One of the main reasons that I (and I assume most other men) read blogs is to get inspiration for things to wear. Or to buy in order to wear. I know I should write more posts on the former. Ideally, every shop window should provide such inspiration on combinations. But they don’t.

There are notable exceptions, including Ralph Lauren, Boggi and boutiques like Trunk or Drake’s. But in my opinion the most stylish window dressing of any brand in London belongs to Hackett.

Hackett windows rarely shout. Ralph Lauren is more likely to do that, with preppy primary colours and glamorous evening wear; but it also occasionally misses the mark. Hackett provides quiet, consistent inspiration. Men of the City take note.

For this post I have deliberately chosen a very simple display. These outfits, currently gracing the windows of the Jermyn Street branch of Hackett, contain no colour. But by taking this out of the equation, and trying to come up with six tonal combinations that highlight pattern and texture, they succeed all the more powerfully.

Throughout there is sufficient variation in the scale of patterns to avoid clashing. The fact the shirts are white also helps to separate them. Interest is achieved through texture – the ties vary from woven pin-dot silk to satin to cashmere. It’s not complex, but it is simple and elegant. And that’s where all men should start.

Even Hackett doesn’t get it right every time, and I have deliberately left out one combination that I felt didn’t work. It involved a chalk stripe waistcoat with trousers of the same colour but no pattern. Striped garments as separates are hard to work at the best of times. When the colour or tone of one piece is pretty much identical to that sitting next to it, the effect is of looking like you have worn the wrong trousers.

The others are unqualified successes. I advise any man wandering down Jermyn Street, Sloane Street, Regent Street, Bishopsgate or anywhere else that Hackett has branches to look up and, briefly, take note.

I believe the modern title is visual merchandiser. To whoever holds that title at Hackett, well done.

Photography: Andy Barnham
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I couldn’t agree more. Impeccably curated windows. I make a point of always visiting a store when I travel to London.


Do I take it that you’ve ‘OK-ed’ the bow-tie combo in Hackett’s window? Two shots featured in the post. I know you’re not usually partial to the bow, and this example is quite a flapper as bows go.


Hackett clothes are not really worth buyiong but the windows are well done.Years ago the best economic shop in London was Take Six in the 70’s, their clothes followed films like Gatsby when it came out so they’d dress up their windows in that way. I dont like Hacketts staff either, they are on a par with Church for snobbery, by the way email back my response asked for, least you can do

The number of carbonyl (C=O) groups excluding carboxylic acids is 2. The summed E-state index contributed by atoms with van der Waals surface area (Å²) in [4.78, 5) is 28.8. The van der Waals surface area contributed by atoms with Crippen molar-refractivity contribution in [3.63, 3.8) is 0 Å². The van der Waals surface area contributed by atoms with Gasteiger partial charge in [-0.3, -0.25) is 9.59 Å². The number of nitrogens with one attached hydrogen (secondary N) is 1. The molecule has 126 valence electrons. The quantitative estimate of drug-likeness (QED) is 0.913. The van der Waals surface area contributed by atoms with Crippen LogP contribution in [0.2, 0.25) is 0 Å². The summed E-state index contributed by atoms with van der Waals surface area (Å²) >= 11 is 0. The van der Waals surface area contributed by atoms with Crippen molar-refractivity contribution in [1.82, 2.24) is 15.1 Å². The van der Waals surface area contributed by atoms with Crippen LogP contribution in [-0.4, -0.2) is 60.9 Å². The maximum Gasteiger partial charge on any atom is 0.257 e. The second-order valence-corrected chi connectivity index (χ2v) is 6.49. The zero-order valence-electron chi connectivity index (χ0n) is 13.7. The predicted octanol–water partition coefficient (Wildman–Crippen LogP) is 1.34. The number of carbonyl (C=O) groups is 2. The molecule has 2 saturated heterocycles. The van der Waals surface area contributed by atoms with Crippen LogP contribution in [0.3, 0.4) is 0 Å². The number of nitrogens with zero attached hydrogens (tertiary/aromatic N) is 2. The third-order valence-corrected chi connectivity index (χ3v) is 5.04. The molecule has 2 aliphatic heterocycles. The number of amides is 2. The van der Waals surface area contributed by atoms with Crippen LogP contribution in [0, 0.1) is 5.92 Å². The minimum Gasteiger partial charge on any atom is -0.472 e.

Hi Simon. I would most certainly enjoy those pictures if they were in colour. I don´t see the point of black and white in this case.



Yes, reading it again my comment appears a bit more sarky than I meant it. I thought you weren’t much of a bow-tie fan and saw this as a possible ‘reappraisal’. Sorry if I seemed rude at all.


I think my previous comment may have not made it on, so I will try again (me and technology!). What I mentioned, was that I think the English have a lot to learn from their French and Italian counterparts in re: visual merchandising. I was recently travelling in the north of Italy and was in awe of some of the window displays. One in Treviso in particular, showing their Cuccinelli wares, took my fancy and was also largely devoid of colours (largely subdued camel with some discreet flashes of orange). It was definitely about the textures and weaves and the beauty of the fabric and cut itself – this seems to be so misunderstood or undervalued at present. I often wear a woolen tie, and only the sharpest eyes notice it.

In re: Hackett, I tend to agree with some other readers that it seems a little overpriced for what it is (but that said, I am referring to Australian prices, which are outrageously inflated in all circumstances)

Salmon Chase

I *really* like that bow tie – is it a bit bigger (wider) than most others? Something about it seems different – in a way that is very attractive to me.

Marcus Stade

I’m sorry for bringing up an old post but I see you mentioned Boggi in passing here. I’d be interested in hearing any opinions you may have about them regarding quality, both in terms of service and production.

Marcus Stade

That’s reassuring to hear! I bought a suit and a pair of chinos with them a few months back and while I’m actually very happy with both, a number of threads have come undone on the chinos. To be fair, they seem more like superfluous detailing than functional necessities (i.e. no undone seams or anything) but it’s still not what I had hoped to expect. The suit however, bought at just under £700 including alterations has been wonderful. I was thinking of going back there to get another one, but figured I’d pick your brain first.

Thanks for writing a fantastic blog! I ordered your book just last night from Amazon, expecting it shipped tomorrow. Looking forward to reading it cover to cover, and as well I’m very much looking forward to your next book!